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In the beginning was the (s)word, part 6

I'm writing this blog post in Seattle, sitting at a table in my friend's house, with a gorgeous view over Lake Washington. Tomorrow I'm teaching a two day seminar for Lonin, then staying on to work with the CLANG team for a couple of days. When I arrived yesterday there was a boxful of my new dagger book, hot off the presses waiting for me. Hurrah! So, back to those beginners…
Last Tuesday marked week six of the beginners' course, and we had a full turnout. As I mentioned regarding last week's low turnout, sometimes that is just a concidence- it's rare for everyone to show up, and sure enough, this week we had 22 out of 24, with the missing pair dealing with a flood in their apartment block (a fair and acceptable excuse).
We began with the warm-up, including the swinging exercise as a way to examine initiation (what moves first), and our favourite three point push-ups. I also included the exercise in which you stand on your left leg, and move your right foot in a clockwise circle, and your right hand in an anticlockwise circle- good for establishing balance and coordination. I also had them go into a push-up position on their hands, then shift to their knuckles, and back to their hands (no actual push-ups yet, just the knuckle position). This establishes a reference point for the right wrist position for striking with the sword, without putting too much strain on them.
We then revised the 3 turns, 4 steps and 4 guards, and the four guards drill, before falling practice.
We then looked at making our partner fall to the ground from posta longa by simply turning their wrist: essentially extracting the mechanics of the disarm that they know, and putting it to use to create a (very artificial) takedown. From here we went straight into the first master dagger disarm, and then the fifth play of the first master (an arm break, where you grab the attacker's wrist and elbow). We then did that with one arm, aka the third play (ligadura mezana), and then applied the same mechanics to the takedown (7th play). By stringing the techniques together like this, the common mechanical thread is clear, and so picking up the techniques as variations on the same idea becomes pretty easy. we then looked at The Book, to see these techniques in context, after which the students picked the one they found the hardest to practice.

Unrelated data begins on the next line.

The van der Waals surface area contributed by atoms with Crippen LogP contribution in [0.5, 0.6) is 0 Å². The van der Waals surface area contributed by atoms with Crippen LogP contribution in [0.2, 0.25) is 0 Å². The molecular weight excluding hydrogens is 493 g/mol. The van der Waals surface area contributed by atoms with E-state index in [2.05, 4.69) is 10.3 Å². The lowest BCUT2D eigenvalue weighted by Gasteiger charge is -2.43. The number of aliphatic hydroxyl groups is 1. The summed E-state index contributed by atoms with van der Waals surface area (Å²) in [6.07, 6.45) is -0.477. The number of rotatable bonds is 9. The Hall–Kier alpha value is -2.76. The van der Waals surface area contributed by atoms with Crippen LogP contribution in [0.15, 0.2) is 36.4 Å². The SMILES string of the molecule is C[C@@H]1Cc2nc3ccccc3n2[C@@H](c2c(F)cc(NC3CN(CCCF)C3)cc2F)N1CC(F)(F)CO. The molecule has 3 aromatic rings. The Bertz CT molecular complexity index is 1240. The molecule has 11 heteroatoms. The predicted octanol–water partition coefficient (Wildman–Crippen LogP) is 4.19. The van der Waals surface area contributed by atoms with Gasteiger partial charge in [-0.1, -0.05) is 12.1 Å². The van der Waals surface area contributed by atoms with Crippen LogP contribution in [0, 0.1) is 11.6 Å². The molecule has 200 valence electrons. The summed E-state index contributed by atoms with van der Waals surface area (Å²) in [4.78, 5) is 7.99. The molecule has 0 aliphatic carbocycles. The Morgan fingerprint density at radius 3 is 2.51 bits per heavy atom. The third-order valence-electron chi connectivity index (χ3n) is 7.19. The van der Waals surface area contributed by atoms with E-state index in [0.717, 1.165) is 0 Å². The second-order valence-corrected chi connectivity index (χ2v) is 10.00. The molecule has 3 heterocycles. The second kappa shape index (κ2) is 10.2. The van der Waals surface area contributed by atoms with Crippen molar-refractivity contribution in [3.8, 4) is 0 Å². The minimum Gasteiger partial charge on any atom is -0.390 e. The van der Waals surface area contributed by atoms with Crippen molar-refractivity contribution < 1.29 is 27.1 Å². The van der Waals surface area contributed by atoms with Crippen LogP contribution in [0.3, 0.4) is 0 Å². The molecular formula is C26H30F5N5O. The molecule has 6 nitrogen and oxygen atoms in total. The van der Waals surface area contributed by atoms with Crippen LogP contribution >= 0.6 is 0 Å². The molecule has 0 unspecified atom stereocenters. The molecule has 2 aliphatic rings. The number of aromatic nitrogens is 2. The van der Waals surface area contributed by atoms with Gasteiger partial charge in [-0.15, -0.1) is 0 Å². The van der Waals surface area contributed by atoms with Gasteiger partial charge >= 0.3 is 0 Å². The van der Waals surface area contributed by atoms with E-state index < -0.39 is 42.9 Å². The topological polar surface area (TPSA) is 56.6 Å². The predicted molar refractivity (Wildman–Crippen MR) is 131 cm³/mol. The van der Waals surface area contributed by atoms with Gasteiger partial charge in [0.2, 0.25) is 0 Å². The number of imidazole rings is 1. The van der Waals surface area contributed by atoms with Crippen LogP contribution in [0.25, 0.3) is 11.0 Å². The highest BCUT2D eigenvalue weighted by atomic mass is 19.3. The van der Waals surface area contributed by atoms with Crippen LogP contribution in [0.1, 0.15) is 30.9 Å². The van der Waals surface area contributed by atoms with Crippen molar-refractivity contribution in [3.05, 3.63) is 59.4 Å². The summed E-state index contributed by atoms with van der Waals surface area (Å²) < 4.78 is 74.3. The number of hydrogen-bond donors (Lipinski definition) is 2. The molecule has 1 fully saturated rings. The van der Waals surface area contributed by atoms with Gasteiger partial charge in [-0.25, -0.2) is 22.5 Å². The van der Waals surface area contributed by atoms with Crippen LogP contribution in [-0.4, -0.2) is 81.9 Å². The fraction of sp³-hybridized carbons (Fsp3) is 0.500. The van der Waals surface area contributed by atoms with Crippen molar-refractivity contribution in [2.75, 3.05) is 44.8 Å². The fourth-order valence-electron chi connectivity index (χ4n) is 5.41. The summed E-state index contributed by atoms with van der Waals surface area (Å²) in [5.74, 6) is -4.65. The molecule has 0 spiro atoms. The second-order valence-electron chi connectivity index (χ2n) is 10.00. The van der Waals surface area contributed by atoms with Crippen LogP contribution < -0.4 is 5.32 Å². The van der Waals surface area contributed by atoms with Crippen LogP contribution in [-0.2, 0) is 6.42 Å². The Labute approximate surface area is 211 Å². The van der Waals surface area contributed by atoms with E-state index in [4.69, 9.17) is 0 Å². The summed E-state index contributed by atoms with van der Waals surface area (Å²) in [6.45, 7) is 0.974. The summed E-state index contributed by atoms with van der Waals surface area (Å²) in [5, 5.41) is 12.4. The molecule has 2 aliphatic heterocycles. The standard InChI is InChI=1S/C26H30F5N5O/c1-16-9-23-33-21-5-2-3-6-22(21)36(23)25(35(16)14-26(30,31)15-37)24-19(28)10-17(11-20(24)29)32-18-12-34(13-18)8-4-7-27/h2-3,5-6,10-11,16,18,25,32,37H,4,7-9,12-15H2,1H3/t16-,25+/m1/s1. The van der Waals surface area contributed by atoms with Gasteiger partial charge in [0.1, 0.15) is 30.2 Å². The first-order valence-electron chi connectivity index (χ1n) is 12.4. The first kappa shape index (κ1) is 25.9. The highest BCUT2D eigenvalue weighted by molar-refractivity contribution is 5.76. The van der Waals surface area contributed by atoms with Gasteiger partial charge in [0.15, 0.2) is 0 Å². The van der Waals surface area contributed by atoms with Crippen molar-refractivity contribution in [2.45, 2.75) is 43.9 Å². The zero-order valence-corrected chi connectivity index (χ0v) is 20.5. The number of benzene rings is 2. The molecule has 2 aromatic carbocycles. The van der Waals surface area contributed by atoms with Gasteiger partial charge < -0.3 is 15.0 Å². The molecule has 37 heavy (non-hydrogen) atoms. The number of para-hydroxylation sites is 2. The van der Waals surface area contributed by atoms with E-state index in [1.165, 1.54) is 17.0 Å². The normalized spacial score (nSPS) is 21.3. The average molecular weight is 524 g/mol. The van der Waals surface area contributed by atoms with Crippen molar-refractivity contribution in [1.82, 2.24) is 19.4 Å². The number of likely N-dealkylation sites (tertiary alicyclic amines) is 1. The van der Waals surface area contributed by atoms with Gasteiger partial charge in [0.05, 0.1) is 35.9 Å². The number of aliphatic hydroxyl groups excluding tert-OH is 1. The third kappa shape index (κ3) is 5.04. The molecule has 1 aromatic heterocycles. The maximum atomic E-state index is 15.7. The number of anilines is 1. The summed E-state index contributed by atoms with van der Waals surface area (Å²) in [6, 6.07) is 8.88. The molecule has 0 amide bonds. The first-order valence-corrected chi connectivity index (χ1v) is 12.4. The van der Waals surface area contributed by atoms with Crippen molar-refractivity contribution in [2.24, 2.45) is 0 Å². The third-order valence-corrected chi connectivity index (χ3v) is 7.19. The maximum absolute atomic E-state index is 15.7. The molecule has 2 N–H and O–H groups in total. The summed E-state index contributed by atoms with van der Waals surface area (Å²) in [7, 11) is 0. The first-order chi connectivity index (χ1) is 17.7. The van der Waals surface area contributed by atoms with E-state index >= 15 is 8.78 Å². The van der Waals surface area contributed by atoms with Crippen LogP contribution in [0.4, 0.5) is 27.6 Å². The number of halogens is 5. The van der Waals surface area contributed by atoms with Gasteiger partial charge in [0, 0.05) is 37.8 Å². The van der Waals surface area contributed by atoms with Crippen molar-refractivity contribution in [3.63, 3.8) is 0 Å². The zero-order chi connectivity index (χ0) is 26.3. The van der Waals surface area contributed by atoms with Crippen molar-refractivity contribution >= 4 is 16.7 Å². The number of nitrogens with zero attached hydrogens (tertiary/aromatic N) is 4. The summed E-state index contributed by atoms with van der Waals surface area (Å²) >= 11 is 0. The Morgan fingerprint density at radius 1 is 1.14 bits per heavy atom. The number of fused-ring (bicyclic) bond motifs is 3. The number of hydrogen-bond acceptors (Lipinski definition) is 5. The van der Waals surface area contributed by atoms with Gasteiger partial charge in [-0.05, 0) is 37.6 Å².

this allowed me to notice and correct a common, general error (as opposed to a technique-specific problem): the way they were doing the initial cover. They practiced that correction, then we finished up this section with the dagger disarm flowdrill.
All this took only 55 minutes. I remember teaching a comparative seminar with my colleagues Kaj Westersund, Ilpo Jalamo and Petteri Silenius, years ago, while they had decades of teaching experience and I only a few years. The thing that struck me was that somehow they could get their classes to do much more stuff in much less time than I could. I don't mean that they crammed their classes, just that the students were able to absorb and use more material in less time. It feels like I'm progressing as an instructor to see how much faster my students are picking up the material. It has a lot to do with how the material is organised and presented, I think.
Anyway, the class now picked up swords, we saluted and got started on mandritto fendente (donna-longa-zenghiaro), then roverso fendente (donna-longa-tutta porta di ferro). One round of each, and then part one of the cutting drill. Once the choreography was re-established, we did the series of grip handling drills that I taught them in week 4, and then went back into part one to practice keeping a relaxed grip in a set solo drill context, so using the drill as a place to go to practice a specific skill.
We then went through first drill, step-by-step. This was revision. What with all the new dagger material, I felt their capacity for new techniques was already stretched far enough.
This crop of beginners is remarkable for their training attitude- almost all stayed for a while after class, the last ones leaving at about 8.45 having spent much of that time actually training. Some even had the nerve to ask me for specific help, which resulted in me working one-on-one with them, not biting their heads off (rest of class take note).
As I'll still be in Seattle next Tuesday, Ilpo Luhtala will be covering the beginners'class, and I've asked him to spend much of the time on revision, but to include the 3rd and 4th plays of the first master of dagger. This to prepare the class for my taking them through second drill in one go in their final, eighth, session.

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